But these successful efforts by the Teamsters and other unions are at risk of being derailed by Bush's henchmen on the NLRB, which has agreed to consider the anti-worker National Rights at Work case claiming "card check and neutrality" agreements illegally deny workers of a secret ballot election.

Our country is at a crossroads.

Will we continue on a path where the gap between the rich and poor grows greater with every passing day, or will we strengthen our middle class by strengthening union protections for America's working men and women?

Organized labor built this country. It's time to take it back.

Tags: Bush, Card Check Agreements, Dana Corporation, Employee Free Choice Act, HR 1696, Kentucky River, Kentucky River Case, Labor, Labor Law, Metaldyne, Neutrality Agreements, NLRB, Oakwood Case, organizing, S 842, Supervisory Employees under Labor Law, Teamsters, Unions (all tags)



neutrality from "liberal" companies

first, thanks so much for posting this.  I am really interested in working on ways to help labor unions regain their strength, so i'm glad to see the teamsters and mydd working together.

here's something i was thinking about the other day: companies with a liberal clientele while being aggressive union busters.  what got me thinking was a conversation with a friend of mine who used to work at starbucks; their resistance to IWW's organizing efforts is pretty sleazy.

but there are plenty of other cases of companies which cultivate a liberal image, yet engage in union busting.  Whole Foods, Toyota and JetBlue also come to mind.

for the most part, as i understand it, these companies aren't the kinds of places that the teamsters organize; they're more likely to be organized by SEIU, UAW and AFA.  but I'd like to know if the Teamsters or any of the other CTW unions, or for that matter AFL-CIO unions, have any thoughts about what can be done to bring these companies into the union fold?

one thing that occurs to me: shareholder proxies.   with more and more well-to-do liberals buying into the stock market, getting liberals to buy stocks and then vote for union friendliness at shareholder meetings (or assign their proxies to unions) might be a very effective tactic.  of course, this tactic could be even more effective if some union pension funds also got in on the act.

i think this tactic would be more effective than boycotts, because a lot of people like buying these companies' goods and don't like being guilted out of doing so.  moreover, in light of the energy crisis we're facing, asking people not to support environmentally friendly companies is tricky.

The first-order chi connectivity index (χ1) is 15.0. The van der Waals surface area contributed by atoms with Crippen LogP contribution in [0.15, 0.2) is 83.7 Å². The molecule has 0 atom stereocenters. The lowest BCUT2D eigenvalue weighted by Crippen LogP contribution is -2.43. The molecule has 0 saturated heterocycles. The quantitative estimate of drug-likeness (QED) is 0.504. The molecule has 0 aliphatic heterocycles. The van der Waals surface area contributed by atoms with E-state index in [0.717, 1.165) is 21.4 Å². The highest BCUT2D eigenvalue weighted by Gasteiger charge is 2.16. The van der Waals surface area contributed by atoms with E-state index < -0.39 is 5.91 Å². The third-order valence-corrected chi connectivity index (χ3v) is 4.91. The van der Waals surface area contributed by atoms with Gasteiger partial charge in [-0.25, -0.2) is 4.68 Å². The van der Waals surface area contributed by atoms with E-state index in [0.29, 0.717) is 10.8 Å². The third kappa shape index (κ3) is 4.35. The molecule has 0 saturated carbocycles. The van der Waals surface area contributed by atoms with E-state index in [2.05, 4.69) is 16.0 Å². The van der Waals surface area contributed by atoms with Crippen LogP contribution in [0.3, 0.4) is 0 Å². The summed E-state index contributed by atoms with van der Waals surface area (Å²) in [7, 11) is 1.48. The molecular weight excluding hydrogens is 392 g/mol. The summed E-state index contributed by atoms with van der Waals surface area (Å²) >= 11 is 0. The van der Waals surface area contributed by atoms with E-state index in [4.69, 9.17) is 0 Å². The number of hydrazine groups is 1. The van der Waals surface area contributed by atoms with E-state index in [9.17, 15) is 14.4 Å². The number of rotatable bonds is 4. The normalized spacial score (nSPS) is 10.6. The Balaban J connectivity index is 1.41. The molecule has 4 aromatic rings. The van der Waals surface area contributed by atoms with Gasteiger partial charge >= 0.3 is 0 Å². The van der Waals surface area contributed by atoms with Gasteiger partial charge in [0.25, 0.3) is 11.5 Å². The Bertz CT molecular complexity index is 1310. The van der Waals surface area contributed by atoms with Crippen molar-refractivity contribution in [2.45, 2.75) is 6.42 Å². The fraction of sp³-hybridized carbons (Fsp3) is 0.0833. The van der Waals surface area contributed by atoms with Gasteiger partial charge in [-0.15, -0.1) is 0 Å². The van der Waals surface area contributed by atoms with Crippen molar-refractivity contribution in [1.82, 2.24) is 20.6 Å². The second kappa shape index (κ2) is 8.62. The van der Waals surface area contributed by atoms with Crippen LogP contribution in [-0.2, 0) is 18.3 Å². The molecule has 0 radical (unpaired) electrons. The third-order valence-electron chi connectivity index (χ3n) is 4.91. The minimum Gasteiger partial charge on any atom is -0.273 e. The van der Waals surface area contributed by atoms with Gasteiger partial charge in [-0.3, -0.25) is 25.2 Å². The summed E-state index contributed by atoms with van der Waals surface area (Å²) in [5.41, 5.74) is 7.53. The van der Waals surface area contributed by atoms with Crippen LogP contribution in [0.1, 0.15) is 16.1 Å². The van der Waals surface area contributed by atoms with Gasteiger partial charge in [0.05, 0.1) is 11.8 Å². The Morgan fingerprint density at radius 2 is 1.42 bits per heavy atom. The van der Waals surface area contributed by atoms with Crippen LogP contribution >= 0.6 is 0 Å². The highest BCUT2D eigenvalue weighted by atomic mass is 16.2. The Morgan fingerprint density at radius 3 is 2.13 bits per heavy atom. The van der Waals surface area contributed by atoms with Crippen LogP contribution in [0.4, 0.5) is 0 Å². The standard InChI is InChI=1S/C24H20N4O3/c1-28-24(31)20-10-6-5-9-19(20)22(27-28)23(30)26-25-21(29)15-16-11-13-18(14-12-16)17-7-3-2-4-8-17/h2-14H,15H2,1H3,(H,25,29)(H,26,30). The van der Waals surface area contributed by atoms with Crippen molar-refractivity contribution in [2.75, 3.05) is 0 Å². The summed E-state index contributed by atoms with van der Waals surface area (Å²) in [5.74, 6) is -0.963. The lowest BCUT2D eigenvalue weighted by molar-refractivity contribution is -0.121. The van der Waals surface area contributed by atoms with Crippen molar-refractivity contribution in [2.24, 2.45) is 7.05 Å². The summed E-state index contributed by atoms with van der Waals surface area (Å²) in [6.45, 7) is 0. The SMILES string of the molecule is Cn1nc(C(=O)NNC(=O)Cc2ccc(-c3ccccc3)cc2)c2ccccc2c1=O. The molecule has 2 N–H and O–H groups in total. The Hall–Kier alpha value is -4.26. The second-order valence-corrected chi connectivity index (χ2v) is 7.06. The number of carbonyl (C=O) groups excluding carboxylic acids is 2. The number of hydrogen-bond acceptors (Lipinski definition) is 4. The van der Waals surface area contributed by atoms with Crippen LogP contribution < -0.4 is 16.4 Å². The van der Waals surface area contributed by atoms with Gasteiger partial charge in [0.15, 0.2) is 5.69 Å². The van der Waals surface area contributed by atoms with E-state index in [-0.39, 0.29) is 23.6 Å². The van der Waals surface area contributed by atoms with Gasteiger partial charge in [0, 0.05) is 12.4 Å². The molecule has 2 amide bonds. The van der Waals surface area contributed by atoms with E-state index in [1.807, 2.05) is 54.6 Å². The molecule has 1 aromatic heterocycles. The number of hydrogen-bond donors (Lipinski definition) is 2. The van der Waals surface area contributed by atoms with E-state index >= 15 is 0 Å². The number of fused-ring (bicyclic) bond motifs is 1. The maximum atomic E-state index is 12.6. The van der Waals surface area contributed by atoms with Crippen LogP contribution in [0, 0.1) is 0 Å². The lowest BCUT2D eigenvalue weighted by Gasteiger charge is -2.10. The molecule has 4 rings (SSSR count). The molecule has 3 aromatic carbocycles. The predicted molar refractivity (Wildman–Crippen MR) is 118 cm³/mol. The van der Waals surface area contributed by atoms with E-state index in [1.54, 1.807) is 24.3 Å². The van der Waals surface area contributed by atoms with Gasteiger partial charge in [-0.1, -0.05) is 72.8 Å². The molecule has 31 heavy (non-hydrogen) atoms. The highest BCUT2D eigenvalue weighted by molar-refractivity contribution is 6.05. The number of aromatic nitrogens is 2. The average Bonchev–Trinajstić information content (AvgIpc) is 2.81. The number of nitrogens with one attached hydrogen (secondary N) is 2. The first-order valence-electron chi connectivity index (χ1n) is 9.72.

anyway, i'm curious what your thoughts are on that.

by Shai Sachs 2006-10-09 07:39AM | 0 recs
Re: neutrality from "liberal" companies

Actually, the Teamsters are doing exactly that. We are using the millions of dollars in our pension funds to pressure companies into living up to their images. I'm away from my PC right now so I'll post a link to our Capital Strategies Dept later today.

by Teamsters 2006-10-09 09:45AM | 0 recs
Re: neutrality from "liberal" companies

cool, thanks!

do you think it makes sense to ask liberal individual investors to do the same?  and do you think that on the whole such efforts are likely to be successful?  the skeptical part of me thinks that proxy votes are good at giving companies a headache but not much more.  on the other hand, i understand that in some very high publicity movements, like the anti-apartheid movement of the 80's, they have been successful.

by Shai Sachs 2006-10-09 09:50AM | 0 recs
Re: neutrality from "liberal" companies

The main thing is for liberal shareholders -- all liberals, for that matter -- to tune in to organized labor's issues. If there is a strike in your community, support the strikers. Don't cross the line. Tell the strikers you support what they are doing; tell management that you support the strikers too. When it starts effecting the bottom line, corporations will start to pay attention.

Here's the information on our corporate governance work.

We also rally outside shareholder meetings when we have active campaigns, such when we took American school bus drivers to discuss their issues with UK-based FirstGroup. We also rallied at United Technologies shareholders meeting when our workers were striking Sikorsky Aircraft.

But you are right, rallies and proxy votes alone are not going to get the job done. We need broad grassroots support to make a difference. That's what happened with the anti-apartheid movement. Union issues have to become everyone's issues. And they truly are: health care, decent wages, workplace safety, highway safety, retirement security, national security.

by Teamsters 2006-10-09 11:08AM | 0 recs
It's a Matter of Life and Death

It's a major health care issue now. Nurses in Kauai are on strike over the quality of patient care. Management has tried to cut costs by making nurses do jobs that they aren't adequately trained to do and by giving them too many patients at one time. sesStillOnStrike.php

Management is trying to crush the union that is standing up for you when you are sick. Yes, it's a life and death matter even if you don't visit or live in Kauai. Do you want an overworked, unhappy nurse caring for you or your family? Corporate hospitals across America are likely to follow the union busting tactics developed in Hawaii so it's coming to your neighborhood soon if you don't act to stop it now.